• The 3/5ths rule means that if one political party wins more than 60 seats in the Senate it should be able to prevent successful filibusters.
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Examine the roles of standing committees.

  • Standing committees exist in both houses of Congress and are permanent policy-specialist committees. Their membership reflects the party proportions in the chamber.
  • Standing committees have three main roles: to conduct the committee stage of bills in the legislative process, to conduct investigations within their specific policy areas, and to begin the confirmation process of presidential appointments.
  • Scrutinising bills is their most common function and involves holding hearings where witnessess appear; the length of questioning depends on the importance of the bill (e.g. Clinton's Healthcare Reform Bill hearing lasted over a year). This is where most legislation tends to fail - shows the significance of the committees in shaping policy.
  • They conduct investigations in their policy areas to understand why certian bills have been passed and to determine if the current legislation is effective or if new legislation is needed.
  • The Senate's Judiciary Committee holds hearings on all judicial appointments, and the Foreign Relations Committee holds hearings on ambassadorial appointments. They then vote; the vote is not decisive but is rarely overturned.
  • There are differences between committees in the House of Representatives and the Senate; they tend to be larger in the House, and much more work is carried out on the floor of the Senate than the House, where the committees have a more significant role. The House Rules Committee is one of importance, and standing committees in general are significant as they have considerable powers that allow checks and balances to be carried out.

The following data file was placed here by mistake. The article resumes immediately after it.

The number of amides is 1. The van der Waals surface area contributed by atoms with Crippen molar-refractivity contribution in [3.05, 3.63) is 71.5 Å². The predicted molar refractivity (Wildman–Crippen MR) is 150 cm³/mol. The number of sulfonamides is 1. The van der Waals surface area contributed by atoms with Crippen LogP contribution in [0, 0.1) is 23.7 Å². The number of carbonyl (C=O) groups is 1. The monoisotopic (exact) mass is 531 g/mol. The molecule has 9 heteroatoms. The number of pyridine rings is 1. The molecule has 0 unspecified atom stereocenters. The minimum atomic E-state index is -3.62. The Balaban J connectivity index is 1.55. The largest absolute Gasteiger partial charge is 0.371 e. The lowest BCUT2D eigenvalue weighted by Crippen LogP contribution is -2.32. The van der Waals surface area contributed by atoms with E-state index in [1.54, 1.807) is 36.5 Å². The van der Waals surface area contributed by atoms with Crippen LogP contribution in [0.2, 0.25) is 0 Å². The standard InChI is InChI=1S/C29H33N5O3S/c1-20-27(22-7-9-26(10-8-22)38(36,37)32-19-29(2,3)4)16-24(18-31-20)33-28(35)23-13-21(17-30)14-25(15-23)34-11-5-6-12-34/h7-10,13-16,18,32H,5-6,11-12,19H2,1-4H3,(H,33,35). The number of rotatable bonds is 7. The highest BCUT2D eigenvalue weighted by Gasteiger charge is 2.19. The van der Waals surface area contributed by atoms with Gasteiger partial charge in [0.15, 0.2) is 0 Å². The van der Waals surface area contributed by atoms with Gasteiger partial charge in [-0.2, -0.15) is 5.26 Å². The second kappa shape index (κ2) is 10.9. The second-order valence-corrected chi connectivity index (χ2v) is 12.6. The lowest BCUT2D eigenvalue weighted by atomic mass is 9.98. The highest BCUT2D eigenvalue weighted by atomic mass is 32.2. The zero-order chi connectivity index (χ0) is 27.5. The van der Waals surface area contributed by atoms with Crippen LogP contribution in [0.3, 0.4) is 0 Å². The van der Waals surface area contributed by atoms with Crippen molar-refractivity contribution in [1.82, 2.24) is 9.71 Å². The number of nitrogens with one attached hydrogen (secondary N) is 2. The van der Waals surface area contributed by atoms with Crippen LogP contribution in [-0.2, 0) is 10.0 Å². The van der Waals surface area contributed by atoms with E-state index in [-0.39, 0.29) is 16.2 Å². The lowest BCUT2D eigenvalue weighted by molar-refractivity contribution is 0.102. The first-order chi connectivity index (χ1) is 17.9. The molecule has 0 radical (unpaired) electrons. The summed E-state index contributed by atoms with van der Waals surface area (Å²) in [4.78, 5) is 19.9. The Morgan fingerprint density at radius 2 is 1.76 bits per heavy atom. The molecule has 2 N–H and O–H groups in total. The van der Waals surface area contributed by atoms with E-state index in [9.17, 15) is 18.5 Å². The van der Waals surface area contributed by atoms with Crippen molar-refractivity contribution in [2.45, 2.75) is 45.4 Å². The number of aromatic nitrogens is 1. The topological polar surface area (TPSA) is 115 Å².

• US standing committees have a greater role in government and legislation than UK standing committees.
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Explain the importance of pork-barrel politics.

  • Used to describe the manner in which congressional politicians may offer their political support in exchange for benefits for their local areas; 'pork' involves funding for government programmes - members of Congress expect government resources to be made available for infrastructure and other projects in return for their support.
  • In the legislation process, members of Congress can make amendements to bills that allow money to go to their state, therefore the member can claim to have helped their state by securing funding for whatever reason/cause.
  • This then helps them get re-elected as incumbents (over new runners) because they have a record of doing things in Congress for their states - therefore many Congress members like to pork-barrel to increase their appeal at election time. (links to the phrase 'bringing home the bacon')
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Consider the arguments for bicameralism.

  • Bicameralism means a legislature made up of 2 chambers, as is found in countries such as the UK and the USA.